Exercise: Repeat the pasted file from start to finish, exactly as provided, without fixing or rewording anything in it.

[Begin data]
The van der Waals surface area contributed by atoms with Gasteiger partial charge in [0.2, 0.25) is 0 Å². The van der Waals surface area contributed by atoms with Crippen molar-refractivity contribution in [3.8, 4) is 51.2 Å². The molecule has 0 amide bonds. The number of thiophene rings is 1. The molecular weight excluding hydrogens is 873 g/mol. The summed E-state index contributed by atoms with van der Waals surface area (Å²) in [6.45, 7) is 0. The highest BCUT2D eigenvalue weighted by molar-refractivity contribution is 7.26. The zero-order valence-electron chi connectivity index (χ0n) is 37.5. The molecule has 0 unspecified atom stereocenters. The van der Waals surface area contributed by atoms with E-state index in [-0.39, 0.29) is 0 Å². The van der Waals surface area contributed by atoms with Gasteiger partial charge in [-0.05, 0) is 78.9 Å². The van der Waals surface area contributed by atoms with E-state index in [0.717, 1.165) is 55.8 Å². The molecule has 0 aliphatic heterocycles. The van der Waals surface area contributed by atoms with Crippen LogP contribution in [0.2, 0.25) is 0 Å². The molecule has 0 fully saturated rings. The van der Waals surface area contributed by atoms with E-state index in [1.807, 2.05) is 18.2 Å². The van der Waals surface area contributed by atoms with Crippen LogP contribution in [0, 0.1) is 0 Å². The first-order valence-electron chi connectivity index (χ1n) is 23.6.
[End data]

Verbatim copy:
The van der Waals surface area contributed by atoms with Gasteiger partial charge in [0.2, 0.25) is 0 Å². The van der Waals surface area contributed by atoms with Crippen molar-refractivity contribution in [3.8, 4) is 51.2 Å². The molecule has 0 amide bonds. The number of thiophene rings is 1. The molecular weight excluding hydrogens is 873 g/mol. The summed E-state index contributed by atoms with van der Waals surface area (Å²) in [6.45, 7) is 0. The highest BCUT2D eigenvalue weighted by molar-refractivity contribution is 7.26. The zero-order valence-electron chi connectivity index (χ0n) is 37.5. The molecule has 0 unspecified atom stereocenters. The van der Waals surface area contributed by atoms with E-state index in [-0.39, 0.29) is 0 Å². The van der Waals surface area contributed by atoms with Gasteiger partial charge in [-0.05, 0) is 78.9 Å². The van der Waals surface area contributed by atoms with E-state index in [0.717, 1.165) is 55.8 Å². The molecule has 0 aliphatic heterocycles. The van der Waals surface area contributed by atoms with Crippen LogP contribution in [0.2, 0.25) is 0 Å². The molecule has 0 fully saturated rings. The van der Waals surface area contributed by atoms with E-state index in [1.807, 2.05) is 18.2 Å². The van der Waals surface area contributed by atoms with Crippen LogP contribution in [0, 0.1) is 0 Å². The first-order valence-electron chi connectivity index (χ1n) is 23.6.